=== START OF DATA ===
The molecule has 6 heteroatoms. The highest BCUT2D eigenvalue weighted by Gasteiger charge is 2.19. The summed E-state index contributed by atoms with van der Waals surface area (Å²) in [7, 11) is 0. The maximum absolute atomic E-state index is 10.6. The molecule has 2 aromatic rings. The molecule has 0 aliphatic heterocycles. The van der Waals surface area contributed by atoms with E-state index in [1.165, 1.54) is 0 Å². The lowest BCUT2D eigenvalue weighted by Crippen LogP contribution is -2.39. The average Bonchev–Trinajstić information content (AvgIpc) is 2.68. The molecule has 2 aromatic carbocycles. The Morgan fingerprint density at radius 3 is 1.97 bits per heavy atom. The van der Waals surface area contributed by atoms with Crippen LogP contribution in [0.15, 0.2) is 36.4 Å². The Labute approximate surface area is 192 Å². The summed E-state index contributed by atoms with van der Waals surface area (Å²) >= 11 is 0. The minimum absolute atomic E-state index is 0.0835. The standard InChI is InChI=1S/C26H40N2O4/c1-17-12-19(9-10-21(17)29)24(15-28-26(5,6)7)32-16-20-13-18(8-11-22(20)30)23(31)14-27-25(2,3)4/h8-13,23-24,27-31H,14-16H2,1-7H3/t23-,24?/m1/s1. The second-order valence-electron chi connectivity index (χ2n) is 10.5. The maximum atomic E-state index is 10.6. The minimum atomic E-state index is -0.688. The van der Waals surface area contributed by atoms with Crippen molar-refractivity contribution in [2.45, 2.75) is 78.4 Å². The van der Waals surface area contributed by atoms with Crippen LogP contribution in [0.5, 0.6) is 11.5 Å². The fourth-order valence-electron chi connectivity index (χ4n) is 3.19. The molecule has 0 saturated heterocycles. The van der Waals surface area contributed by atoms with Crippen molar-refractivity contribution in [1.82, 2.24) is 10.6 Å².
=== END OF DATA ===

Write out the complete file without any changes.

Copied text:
The molecule has 6 heteroatoms. The highest BCUT2D eigenvalue weighted by Gasteiger charge is 2.19. The summed E-state index contributed by atoms with van der Waals surface area (Å²) in [7, 11) is 0. The maximum absolute atomic E-state index is 10.6. The molecule has 2 aromatic rings. The molecule has 0 aliphatic heterocycles. The van der Waals surface area contributed by atoms with E-state index in [1.165, 1.54) is 0 Å². The lowest BCUT2D eigenvalue weighted by Crippen LogP contribution is -2.39. The average Bonchev–Trinajstić information content (AvgIpc) is 2.68. The molecule has 2 aromatic carbocycles. The Morgan fingerprint density at radius 3 is 1.97 bits per heavy atom. The van der Waals surface area contributed by atoms with Crippen LogP contribution in [0.15, 0.2) is 36.4 Å². The Labute approximate surface area is 192 Å². The summed E-state index contributed by atoms with van der Waals surface area (Å²) >= 11 is 0. The minimum absolute atomic E-state index is 0.0835. The standard InChI is InChI=1S/C26H40N2O4/c1-17-12-19(9-10-21(17)29)24(15-28-26(5,6)7)32-16-20-13-18(8-11-22(20)30)23(31)14-27-25(2,3)4/h8-13,23-24,27-31H,14-16H2,1-7H3/t23-,24?/m1/s1. The second-order valence-electron chi connectivity index (χ2n) is 10.5. The maximum atomic E-state index is 10.6. The minimum atomic E-state index is -0.688. The van der Waals surface area contributed by atoms with Crippen molar-refractivity contribution in [2.45, 2.75) is 78.4 Å². The van der Waals surface area contributed by atoms with Crippen LogP contribution in [0.5, 0.6) is 11.5 Å². The fourth-order valence-electron chi connectivity index (χ4n) is 3.19. The molecule has 0 saturated heterocycles. The van der Waals surface area contributed by atoms with Crippen molar-refractivity contribution in [1.82, 2.24) is 10.6 Å².